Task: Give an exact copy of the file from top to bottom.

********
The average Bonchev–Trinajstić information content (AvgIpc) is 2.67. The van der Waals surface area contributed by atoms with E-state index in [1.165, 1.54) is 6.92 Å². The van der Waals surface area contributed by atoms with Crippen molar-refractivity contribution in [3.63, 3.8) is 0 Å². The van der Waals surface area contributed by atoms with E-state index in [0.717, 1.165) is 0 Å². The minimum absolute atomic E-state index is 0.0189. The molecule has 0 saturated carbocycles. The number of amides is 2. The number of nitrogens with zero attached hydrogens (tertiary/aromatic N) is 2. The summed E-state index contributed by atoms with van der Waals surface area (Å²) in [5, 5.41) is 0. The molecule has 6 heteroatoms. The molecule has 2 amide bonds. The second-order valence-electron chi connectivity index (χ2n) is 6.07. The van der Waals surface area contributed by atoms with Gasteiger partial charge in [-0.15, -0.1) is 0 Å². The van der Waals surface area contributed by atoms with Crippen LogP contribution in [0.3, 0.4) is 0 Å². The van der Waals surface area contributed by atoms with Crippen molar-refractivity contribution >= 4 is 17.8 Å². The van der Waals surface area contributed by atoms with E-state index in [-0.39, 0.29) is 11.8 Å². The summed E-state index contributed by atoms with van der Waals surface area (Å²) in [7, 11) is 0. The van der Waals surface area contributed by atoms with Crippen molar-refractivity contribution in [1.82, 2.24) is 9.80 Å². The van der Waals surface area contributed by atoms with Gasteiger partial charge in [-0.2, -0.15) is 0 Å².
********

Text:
The average Bonchev–Trinajstić information content (AvgIpc) is 2.67. The van der Waals surface area contributed by atoms with E-state index in [1.165, 1.54) is 6.92 Å². The van der Waals surface area contributed by atoms with Crippen molar-refractivity contribution in [3.63, 3.8) is 0 Å². The van der Waals surface area contributed by atoms with E-state index in [0.717, 1.165) is 0 Å². The minimum absolute atomic E-state index is 0.0189. The molecule has 0 saturated carbocycles. The number of amides is 2. The number of nitrogens with zero attached hydrogens (tertiary/aromatic N) is 2. The summed E-state index contributed by atoms with van der Waals surface area (Å²) in [5, 5.41) is 0. The molecule has 6 heteroatoms. The molecule has 2 amide bonds. The second-order valence-electron chi connectivity index (χ2n) is 6.07. The van der Waals surface area contributed by atoms with Gasteiger partial charge in [-0.15, -0.1) is 0 Å². The van der Waals surface area contributed by atoms with Crippen LogP contribution in [0.3, 0.4) is 0 Å². The van der Waals surface area contributed by atoms with Crippen molar-refractivity contribution >= 4 is 17.8 Å². The van der Waals surface area contributed by atoms with E-state index in [-0.39, 0.29) is 11.8 Å². The summed E-state index contributed by atoms with van der Waals surface area (Å²) in [7, 11) is 0. The van der Waals surface area contributed by atoms with Crippen molar-refractivity contribution in [1.82, 2.24) is 9.80 Å². The van der Waals surface area contributed by atoms with Gasteiger partial charge in [-0.2, -0.15) is 0 Å².